Data Reveals Pandemic’s Hit to Local Economy

Data Reveals Pandemic’s Hit to Local Economy

The economic effects of the COVID-19 pandemic will be closely examined by Northbrook’s Board of Trustees in November as they begin the delicate process of budget planning for the next fiscal year.  Data presented by Village staff to the Economic Development Commission (EDC) illustrated significant impacts from declining sales tax collections, increasing unemployment, and rising vacancy rates for commercial properties.

At the EDC’s October meeting, Village Director of Development and Planning Services Tom Poupard presented a detailed report on economic indicators including data collected during the summer.  Not surprisingly, sales tax collections took a dramatic tumble when businesses were closed or limited operations in March, and that drop continued throughout the summer. For the first quarter of 2020 ending in March, total sales taxes fell by 28.8 percent compared to Q1 2019; in the second quarter, the difference from last year was -44.1 percent.  Retailers of apparel and general merchandise were especially hard-hit, reporting declines in sales tax collections of 81.3 and 85.1 percent respectively.  Budgetary adjustments made by the Village in April in response to the pandemic closely aligned with the sales tax fluctuations, reflecting an ability to plan for changes in that revenue stream.

Local unemployment rates have recovered somewhat from their peak this spring, but still remain far higher than pre-pandemic levels.  Spiking from 2.7 percent in March 2020 to 15.1 percent in April, unemployment in Northbrook has receded to 9.7 percent as of August.  Northbrook’s rates have run parallel to, and slightly below, Illinois’ statewide trends — and the state has not recovered jobs at the same rate as the national average.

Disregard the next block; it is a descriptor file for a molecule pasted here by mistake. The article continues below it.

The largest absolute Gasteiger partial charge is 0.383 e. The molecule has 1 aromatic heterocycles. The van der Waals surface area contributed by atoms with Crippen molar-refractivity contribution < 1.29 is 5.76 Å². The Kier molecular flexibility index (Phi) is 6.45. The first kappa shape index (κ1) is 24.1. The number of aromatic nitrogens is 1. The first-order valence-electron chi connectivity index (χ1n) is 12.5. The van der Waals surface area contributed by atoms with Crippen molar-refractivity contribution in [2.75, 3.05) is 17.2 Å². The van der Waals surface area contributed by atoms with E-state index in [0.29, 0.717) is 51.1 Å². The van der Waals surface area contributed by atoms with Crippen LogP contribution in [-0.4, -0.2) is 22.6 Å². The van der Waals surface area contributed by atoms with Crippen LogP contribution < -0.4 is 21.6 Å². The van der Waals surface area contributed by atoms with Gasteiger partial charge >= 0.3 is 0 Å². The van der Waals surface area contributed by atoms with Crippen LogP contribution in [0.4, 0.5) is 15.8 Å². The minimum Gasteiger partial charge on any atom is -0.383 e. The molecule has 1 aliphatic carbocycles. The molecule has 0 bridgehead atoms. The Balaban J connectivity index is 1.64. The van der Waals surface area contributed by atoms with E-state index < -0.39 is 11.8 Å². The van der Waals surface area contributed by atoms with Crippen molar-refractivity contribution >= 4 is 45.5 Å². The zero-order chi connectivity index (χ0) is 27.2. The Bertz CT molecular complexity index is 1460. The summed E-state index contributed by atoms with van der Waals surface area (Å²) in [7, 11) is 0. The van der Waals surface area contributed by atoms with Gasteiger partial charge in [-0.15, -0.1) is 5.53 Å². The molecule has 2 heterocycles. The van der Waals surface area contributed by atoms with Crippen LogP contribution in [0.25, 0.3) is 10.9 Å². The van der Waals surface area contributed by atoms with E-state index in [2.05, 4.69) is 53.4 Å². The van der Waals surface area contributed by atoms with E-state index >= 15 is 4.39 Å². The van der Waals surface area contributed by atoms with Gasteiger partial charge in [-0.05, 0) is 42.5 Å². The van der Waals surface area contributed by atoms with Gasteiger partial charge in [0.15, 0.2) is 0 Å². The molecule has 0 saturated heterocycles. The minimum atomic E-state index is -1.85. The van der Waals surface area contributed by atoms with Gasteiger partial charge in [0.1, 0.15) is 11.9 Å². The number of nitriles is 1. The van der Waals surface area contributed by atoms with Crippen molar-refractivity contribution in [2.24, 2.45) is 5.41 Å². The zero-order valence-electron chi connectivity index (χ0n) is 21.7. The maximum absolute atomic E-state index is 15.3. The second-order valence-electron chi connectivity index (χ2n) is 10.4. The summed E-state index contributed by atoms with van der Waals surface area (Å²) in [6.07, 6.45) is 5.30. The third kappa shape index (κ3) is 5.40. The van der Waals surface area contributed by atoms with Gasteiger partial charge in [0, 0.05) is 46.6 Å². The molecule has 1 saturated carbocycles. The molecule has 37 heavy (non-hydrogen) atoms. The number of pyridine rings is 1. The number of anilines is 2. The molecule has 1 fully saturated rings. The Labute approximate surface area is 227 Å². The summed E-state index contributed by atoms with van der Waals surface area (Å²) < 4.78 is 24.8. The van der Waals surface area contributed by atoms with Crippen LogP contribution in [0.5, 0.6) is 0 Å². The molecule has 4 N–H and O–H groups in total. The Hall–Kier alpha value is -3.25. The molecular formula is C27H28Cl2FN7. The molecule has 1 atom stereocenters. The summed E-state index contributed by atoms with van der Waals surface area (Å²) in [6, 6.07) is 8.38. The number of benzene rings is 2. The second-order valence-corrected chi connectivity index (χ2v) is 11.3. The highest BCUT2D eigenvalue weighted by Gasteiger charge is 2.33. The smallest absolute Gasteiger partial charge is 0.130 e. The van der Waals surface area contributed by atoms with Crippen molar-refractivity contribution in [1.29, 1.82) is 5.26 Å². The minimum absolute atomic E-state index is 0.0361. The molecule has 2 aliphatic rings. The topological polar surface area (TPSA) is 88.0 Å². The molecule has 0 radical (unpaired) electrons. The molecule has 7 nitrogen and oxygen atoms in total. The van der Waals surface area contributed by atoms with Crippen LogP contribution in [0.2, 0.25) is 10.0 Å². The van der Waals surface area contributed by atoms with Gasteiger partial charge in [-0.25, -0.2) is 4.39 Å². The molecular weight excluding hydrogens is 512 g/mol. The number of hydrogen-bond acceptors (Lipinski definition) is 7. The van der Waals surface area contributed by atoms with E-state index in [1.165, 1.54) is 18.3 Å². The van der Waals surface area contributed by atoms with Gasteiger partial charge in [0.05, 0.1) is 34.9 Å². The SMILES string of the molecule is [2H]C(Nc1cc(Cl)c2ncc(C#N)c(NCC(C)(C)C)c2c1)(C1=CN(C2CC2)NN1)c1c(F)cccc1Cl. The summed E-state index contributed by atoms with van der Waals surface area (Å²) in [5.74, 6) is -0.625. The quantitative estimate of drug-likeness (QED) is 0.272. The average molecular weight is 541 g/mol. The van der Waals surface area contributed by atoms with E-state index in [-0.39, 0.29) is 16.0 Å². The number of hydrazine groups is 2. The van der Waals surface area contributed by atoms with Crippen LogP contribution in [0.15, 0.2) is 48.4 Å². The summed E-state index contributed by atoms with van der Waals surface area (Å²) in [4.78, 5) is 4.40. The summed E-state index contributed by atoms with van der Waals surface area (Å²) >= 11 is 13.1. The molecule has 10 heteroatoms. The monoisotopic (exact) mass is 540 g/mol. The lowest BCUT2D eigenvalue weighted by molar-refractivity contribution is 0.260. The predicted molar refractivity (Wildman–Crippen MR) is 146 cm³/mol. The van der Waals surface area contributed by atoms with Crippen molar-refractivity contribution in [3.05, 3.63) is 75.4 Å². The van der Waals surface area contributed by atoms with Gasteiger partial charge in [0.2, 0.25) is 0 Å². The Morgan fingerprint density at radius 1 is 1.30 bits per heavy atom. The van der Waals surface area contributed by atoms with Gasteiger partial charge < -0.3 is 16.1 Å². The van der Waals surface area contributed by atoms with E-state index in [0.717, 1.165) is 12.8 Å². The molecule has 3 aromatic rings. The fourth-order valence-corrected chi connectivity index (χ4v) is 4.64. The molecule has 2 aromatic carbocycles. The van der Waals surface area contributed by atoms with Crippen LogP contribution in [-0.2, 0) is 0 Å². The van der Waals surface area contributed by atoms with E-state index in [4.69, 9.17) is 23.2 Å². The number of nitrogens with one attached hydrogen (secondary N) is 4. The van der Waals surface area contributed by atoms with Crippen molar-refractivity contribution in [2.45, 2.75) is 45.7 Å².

Commercial landlords are also facing dramatic upticks in vacancy rates.  Office vacancies rose from 13.6 percent at the start of 2020 to 16.2 percent.  (For comparison, the 10-year peak in office vacancies was around 18.1 percent in early 2012.)  Retail vacancies have also climbed to 4.9 percent.  The market for industrial/flex space remains tight at 2.9 percent, although that sector has also seen a slight increase in vacancies.

Overall, the economic indicators reflect some stabilization from the early crisis of the pandemic shutdowns, but its effects will continue to be felt for at least the coming year.  The challenges are especially hard for local retailers, already buffeted by competition from online shopping, and restaurants that have relied on outdoor dining to attract customers during the summer months.

The data underscores the importance of shopping local during the holiday season, in order to maintain a healthy stream of sales tax revenue as the Village looks ahead to budgeting and tax levies in the coming year.